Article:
[...] it may be worth checking out Concord [...]
I happened across the github page for concord and it appears quite clearly to not free
software, as shown right now at:
Maybe the developers will change the license to be free software, but we should steer
clear of it until then.
I also peeked at helios-server, which is Apache 2.0 which I think is OK. Of course one
must look in greater depth for web deployed systems.
Framasoft at https://framagit.org/framasoft/framanav
does not really specify a license
very clearly. They seem to confuse documents with software. They mention GFDL, which is
where all the code is. Someone whose french is better than mine will need to investigate
Belenios is AGPL; all smooth there.
Cornell's Civitas lets you download and they have a LICENSE file which seems to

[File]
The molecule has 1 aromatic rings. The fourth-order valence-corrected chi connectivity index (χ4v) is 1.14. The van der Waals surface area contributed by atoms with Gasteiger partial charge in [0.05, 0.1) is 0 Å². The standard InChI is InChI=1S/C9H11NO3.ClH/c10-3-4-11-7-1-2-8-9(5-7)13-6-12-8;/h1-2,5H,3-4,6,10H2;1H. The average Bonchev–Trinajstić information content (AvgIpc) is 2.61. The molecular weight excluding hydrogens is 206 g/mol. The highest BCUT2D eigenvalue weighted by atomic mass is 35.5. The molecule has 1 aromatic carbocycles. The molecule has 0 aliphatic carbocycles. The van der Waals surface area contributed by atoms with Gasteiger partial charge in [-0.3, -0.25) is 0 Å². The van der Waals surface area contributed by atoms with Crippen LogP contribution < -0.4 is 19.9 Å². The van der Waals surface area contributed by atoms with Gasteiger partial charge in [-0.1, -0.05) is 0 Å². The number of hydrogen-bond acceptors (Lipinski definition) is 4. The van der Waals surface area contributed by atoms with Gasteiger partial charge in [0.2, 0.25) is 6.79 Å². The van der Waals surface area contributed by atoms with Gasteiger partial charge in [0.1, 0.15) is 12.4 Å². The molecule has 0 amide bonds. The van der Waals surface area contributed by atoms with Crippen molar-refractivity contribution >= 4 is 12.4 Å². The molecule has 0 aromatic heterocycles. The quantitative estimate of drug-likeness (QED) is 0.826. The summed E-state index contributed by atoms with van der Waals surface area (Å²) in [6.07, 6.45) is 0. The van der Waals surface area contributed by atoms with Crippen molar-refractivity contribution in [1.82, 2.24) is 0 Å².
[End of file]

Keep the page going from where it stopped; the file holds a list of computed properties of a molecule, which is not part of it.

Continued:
contradict itself. It says something like "Eclipse public license for their own
code, with exceptions for bits they pull in from others (like LGPL, bouncy castle...).
The Eclipse public license, according to the FSF pages, is a GPL-incompatible free s/w
license. *But* in the same LICENSE file they have "non-commercial use only"
stuff. Ick, and a turn-off. Cornell also has "CIVS" download, whose README
states what looks like a permissive free license.
Of course, we are not bound to a fully free voting system - just one that does not make us
run proprietary s/w on *our* computers - but it would be nice to promote a software system
that is fully free.
I'm guessing that gnome and debian have already figured this out; we can look around.